finery at Crockett only 150,000 to 200,
000 tons of Its output of raw sugars,
for that amount, together with the re
fined output of the Western Sugar Re
fining company and the beet sugar
companies, goes to make up the total
sugar profitably find a market.
The balance of the Sugar Factors com
pany output, which Is about two-thirds
of the total, must necessarily be sold
elsewhere. Formerly all the Hawaiian
Hawaiian Born Japanese Are
No Menace on the Islands
ONE of the favorite fads of the
alarmists Is to point with fear
and trembling to the large num
ber of Japanese children who are
supposed to be growing up in the ter
ritory of Hawaii, and who are ex
pected, by the alarmists, to control the
electorate at some future day.
Japanese born in the territory may,
of course, elect to accept American citi
zenship and vote. Theoretically, they
might overwhelm the population other
than Japanese-American. But it is to
be supposed that people of other races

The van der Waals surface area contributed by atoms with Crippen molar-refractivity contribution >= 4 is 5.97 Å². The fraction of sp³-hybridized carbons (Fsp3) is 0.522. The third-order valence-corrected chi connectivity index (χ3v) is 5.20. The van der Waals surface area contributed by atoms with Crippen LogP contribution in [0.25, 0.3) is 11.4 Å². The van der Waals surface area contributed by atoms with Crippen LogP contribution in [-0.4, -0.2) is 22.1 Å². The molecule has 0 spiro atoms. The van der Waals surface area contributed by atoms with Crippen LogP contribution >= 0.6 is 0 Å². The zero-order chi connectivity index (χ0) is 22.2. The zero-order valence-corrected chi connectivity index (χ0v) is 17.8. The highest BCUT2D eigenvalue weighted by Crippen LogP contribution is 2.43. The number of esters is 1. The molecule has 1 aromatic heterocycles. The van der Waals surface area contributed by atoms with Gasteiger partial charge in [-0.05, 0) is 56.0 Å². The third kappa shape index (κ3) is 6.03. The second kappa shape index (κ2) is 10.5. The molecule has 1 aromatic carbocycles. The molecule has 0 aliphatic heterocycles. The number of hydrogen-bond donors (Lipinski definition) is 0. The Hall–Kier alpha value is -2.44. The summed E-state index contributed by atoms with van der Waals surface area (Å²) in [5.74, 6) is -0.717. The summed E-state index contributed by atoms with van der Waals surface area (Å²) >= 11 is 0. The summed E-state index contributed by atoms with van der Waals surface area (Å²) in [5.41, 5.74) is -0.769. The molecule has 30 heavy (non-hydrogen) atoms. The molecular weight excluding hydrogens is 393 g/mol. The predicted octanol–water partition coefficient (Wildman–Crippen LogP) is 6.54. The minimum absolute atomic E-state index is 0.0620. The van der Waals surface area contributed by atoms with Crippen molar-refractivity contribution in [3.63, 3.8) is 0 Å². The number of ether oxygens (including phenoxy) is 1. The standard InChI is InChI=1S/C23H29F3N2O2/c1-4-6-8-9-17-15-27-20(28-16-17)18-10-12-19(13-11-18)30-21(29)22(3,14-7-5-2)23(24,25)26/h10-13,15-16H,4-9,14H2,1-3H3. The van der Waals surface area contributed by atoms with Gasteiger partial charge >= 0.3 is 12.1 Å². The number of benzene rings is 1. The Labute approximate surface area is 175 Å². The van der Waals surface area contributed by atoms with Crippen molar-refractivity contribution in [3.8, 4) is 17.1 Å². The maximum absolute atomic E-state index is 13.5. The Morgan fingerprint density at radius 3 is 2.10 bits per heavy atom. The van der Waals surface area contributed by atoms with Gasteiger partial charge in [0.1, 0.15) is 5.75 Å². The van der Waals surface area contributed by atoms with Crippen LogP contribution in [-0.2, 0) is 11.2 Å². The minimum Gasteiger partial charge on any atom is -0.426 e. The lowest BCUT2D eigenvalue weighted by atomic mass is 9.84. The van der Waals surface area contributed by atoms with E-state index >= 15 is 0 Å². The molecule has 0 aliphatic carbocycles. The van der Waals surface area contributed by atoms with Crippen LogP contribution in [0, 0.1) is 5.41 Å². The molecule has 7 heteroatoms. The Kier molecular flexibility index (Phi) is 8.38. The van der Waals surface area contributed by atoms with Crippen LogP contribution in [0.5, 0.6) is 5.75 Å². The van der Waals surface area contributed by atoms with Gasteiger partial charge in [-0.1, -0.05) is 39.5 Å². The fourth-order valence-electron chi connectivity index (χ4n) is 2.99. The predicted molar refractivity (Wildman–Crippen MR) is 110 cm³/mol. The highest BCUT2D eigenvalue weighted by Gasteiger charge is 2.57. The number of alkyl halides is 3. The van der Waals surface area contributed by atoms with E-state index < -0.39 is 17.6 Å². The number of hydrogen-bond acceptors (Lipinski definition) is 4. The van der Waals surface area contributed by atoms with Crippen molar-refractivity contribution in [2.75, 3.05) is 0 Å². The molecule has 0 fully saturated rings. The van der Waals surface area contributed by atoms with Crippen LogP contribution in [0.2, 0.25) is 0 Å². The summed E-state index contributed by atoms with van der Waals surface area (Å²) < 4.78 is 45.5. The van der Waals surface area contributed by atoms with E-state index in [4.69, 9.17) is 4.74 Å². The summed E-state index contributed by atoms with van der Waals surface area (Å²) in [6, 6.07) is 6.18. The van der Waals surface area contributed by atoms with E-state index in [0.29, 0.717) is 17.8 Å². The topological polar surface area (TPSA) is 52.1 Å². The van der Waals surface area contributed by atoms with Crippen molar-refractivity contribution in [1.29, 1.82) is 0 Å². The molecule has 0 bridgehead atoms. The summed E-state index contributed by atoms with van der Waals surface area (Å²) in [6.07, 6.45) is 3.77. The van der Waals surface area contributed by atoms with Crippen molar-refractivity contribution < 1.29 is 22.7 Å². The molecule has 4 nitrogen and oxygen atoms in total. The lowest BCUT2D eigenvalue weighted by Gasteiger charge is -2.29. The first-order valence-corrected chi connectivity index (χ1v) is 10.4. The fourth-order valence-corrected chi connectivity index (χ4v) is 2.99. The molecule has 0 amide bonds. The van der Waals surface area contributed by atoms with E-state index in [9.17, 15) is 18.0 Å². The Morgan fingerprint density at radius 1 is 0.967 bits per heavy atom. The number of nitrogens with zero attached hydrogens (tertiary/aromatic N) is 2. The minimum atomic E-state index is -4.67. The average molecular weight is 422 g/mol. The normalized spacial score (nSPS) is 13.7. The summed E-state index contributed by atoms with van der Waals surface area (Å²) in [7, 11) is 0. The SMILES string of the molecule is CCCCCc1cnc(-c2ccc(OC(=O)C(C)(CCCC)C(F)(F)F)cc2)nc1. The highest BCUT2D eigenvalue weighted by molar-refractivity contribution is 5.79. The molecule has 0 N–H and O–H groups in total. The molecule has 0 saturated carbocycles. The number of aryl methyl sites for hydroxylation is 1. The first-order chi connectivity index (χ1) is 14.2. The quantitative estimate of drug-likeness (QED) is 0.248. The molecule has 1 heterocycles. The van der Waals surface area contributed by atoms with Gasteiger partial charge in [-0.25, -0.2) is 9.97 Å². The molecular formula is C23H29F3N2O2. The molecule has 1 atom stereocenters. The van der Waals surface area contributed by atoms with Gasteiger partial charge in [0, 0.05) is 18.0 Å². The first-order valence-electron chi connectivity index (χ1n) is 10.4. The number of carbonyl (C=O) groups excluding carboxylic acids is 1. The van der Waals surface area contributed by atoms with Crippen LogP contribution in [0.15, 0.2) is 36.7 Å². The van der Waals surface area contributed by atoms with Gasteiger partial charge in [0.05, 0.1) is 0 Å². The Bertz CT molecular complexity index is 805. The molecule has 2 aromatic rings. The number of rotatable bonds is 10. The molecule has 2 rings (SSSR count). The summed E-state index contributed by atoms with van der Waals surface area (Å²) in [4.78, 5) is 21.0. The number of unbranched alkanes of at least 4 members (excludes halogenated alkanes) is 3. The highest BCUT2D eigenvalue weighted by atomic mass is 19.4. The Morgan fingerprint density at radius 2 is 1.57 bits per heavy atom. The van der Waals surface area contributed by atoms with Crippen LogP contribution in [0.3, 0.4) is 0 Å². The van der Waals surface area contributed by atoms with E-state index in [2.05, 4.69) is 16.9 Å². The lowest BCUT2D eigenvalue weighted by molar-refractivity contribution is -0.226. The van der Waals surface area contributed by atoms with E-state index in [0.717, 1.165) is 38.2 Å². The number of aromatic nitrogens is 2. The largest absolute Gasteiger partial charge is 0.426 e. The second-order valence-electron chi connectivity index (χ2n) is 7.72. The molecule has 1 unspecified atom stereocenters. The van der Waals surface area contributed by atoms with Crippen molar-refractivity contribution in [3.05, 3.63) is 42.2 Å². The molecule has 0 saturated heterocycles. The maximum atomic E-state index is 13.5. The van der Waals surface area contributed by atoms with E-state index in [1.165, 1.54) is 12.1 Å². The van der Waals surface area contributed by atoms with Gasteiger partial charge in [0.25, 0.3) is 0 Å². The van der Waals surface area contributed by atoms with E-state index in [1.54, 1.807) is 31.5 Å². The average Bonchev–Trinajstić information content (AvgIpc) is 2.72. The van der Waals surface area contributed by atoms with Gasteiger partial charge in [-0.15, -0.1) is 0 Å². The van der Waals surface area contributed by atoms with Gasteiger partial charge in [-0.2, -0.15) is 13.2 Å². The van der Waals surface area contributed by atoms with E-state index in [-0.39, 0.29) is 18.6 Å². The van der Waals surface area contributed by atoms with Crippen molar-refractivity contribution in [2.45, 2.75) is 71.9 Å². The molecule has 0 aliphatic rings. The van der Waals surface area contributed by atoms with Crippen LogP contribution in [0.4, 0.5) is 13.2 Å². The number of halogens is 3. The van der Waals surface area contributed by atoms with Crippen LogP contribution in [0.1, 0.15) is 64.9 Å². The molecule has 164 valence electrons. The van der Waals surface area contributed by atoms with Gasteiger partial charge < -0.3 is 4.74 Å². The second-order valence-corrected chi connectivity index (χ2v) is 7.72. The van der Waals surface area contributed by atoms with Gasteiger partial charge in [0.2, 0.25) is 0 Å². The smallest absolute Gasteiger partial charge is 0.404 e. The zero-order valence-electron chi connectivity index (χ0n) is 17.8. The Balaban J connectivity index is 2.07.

and nationalities will not cease to grow
and Increase.
The facts are that there Is a steady
exodus of Japanese children born In
these islands to the homes of Japa
nese parents in Japan. In other words,
a very large proportion of the Japa
nese send their children back to Japan
as soon as they are old enough to
This Is proved by the statistics. For
the seven years from 1905 to 1911, in
clusive, the departures of Japanese
children for Japan from the port of
Honolulu exceeded the arrivals by
6,734. In other words, excess Japanese
„ . 1W» I! *£ 190T I{ K» 1909 IMO 1911 Total
*«*•■ 1.W7 9SB 1.134 1,505 I.r.VS 1.608 1.608 9.648
P«n»ale MW __083 L 045 1.365 1.428 1,832 1,454 9,127
SSfi 2 2 37 1 9 21 2179 *** 37500 3ToC2 1^775
children born In the islands and sent Taking into consideration the death
back to the home of their parents in rate for this period, it would be safe t-
Japan amounted to about 1,000 a year say that during the seven years, inclu
for seven years. This exodus is go- sive, a surplus of 10.000 Japanese chil
lng on continually. dren. male and female, remained in the
It Is true that the parents of many
of these children previous to their be
ing sent away take out certificates of
birth showing that they were born in